” (Hurricane Katrina Wikipedia)This is a sorry state of affairs since the damage to done to other business market, business dealings and buildings, is apart from this damage to the oil and gas industry. Along with the destruction of various job opportunities the forest industry was also affected. People were not only left homeless but also unemployed and the country’s constant gain through income tax from these previously employed also halted because of the loss of their jobs. Families were left without a means of livelihood and problems of poverty were becoming increasingly significant.

“It is estimated that the total economic impact in Louisiana and Mississippi may exceed $150 billion” (Hurricane Katrina Wikipedia) It is a natural phenomenon that loss of employment opportunities and unavailability of basic needs of the people causes them to move places in search of better opportunities in all fields of life. This has a negative effect not only on the areas which are left, because their chances of future progress become dim, but also of those areas which are over burdened by the influx of people.

These areas come under economic pressure because now they have to provide jobs, residential areas and food for more people on the same available resources. This holds very true especially in the case of victims and survivors of Hurricane Katrina. The economic lows in their region forced them to migrate to other regions or states which also suffered a set back when burdened by an extra population to be supported. Conclusion Analysis of the US attitude towards natural disasters has shown that US governments have been active and keen on preventing as well as providing immediate remedies to the disaster stricken people.

However, the preventive measures like levee system have not been cost effective. They have not proved to be good in preventing huge damages. Amount spent on these preventive measures is wasted once the disaster strikes. On the other hand, effective and efficient help is provided for the recovery of the victims and the destructed area but the economic blow is very strong. In many areas the fast rehabilitation system is not enough though and migration of people to other states causes burden on those states. The economic damage due post-disaster era is caused due to direct and indirect causes.

The direct causes include destruction of buildings especially corporate and residential ones and providence of basic facilities of life to the victims and injured and indirect damage is incurred by mainly destructed transportations, repair, rehabilitation and rechecking of newly built structures for safety. “Disasters can cause government revenues to fall since lower levels of economic activity including possible net declines in imports and exports imply reduced direct and indirect tax revenues. ” (Benson and Clay p.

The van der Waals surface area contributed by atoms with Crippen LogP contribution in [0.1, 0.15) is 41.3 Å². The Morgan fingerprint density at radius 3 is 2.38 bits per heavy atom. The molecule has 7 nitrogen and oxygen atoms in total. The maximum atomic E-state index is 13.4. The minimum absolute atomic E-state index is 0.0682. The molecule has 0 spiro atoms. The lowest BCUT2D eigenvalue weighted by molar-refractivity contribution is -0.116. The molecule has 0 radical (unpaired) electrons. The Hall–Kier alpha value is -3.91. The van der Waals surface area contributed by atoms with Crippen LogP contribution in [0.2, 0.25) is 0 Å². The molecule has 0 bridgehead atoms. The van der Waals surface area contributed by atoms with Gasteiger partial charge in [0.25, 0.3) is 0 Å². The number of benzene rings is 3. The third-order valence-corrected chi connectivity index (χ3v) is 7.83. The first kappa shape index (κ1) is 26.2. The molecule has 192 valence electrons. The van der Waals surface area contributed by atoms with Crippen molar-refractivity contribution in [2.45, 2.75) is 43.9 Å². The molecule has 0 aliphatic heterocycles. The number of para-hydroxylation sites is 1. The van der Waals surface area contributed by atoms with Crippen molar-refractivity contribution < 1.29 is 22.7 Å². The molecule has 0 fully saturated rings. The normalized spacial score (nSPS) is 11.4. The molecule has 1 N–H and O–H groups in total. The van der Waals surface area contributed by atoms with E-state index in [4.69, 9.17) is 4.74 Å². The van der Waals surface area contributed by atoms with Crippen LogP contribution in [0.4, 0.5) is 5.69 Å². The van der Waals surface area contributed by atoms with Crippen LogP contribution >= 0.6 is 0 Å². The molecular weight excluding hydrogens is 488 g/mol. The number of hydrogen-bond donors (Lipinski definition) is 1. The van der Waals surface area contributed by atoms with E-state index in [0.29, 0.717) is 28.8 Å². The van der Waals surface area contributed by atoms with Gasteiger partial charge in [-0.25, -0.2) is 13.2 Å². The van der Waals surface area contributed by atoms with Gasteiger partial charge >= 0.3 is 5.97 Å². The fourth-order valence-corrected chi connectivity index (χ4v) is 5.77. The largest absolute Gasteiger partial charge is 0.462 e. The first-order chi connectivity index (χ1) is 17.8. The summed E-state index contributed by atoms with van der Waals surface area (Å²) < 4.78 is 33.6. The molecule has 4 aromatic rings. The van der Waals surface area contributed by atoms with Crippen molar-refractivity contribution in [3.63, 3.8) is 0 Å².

29) Hence, modern day technology demands our government to take better and more reliable preventive measures to avoid huge damages from disasters which can prove to be long term economic set backs.

Works Cited

Benson, Charlotte and Clay, Edward J. Understanding the Economic and Financial Impacts of Natural Disasters. 2004. World Bank Publications “Hurricane Katrina. ” Wikipedia. 26 April 2008. <http://en. wikipedia. org/wiki/Hurricane_katrina#Economic_effects> Petak, William J and Elahi, Shirin. “The Northridge Earthquake USA and its Economic and Social Impacts. ” 26 April 2008 <http://64. 233.

183. 104/search? q=cache:wKG6aZ183GcJ:www. iiasa. ac. at/Research/RM /july2000/Papers/Northridge_0401. pdf+Economic+impacts+of+Northridge+earthquake hl=en&ct=clnk&cd=1&gl=pk> Stoltman, Joseph P. Lidstone, John and Dechano Lisa M. International Perspectives on Natural Disasters. 2005. Springer Publishers. “Super Outbreak”. NOAA’S National Weather Service Weather Forecast Office. Northern Indiana. 26 April 2008. <http://www. crh. noaa. gov/iwx/program_areas/events/historical/superoutbreak1974/inde .php> “Super Outbreak” Wikipedia. 26 April 2008. <http://en. wikipedia. org/wiki/Super_Outbreak>

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Economic Impact of Natural Disasters. (2017, Jan 12). Retrieved from https://studymoose.com/economic-impact-of-natural-disasters-essay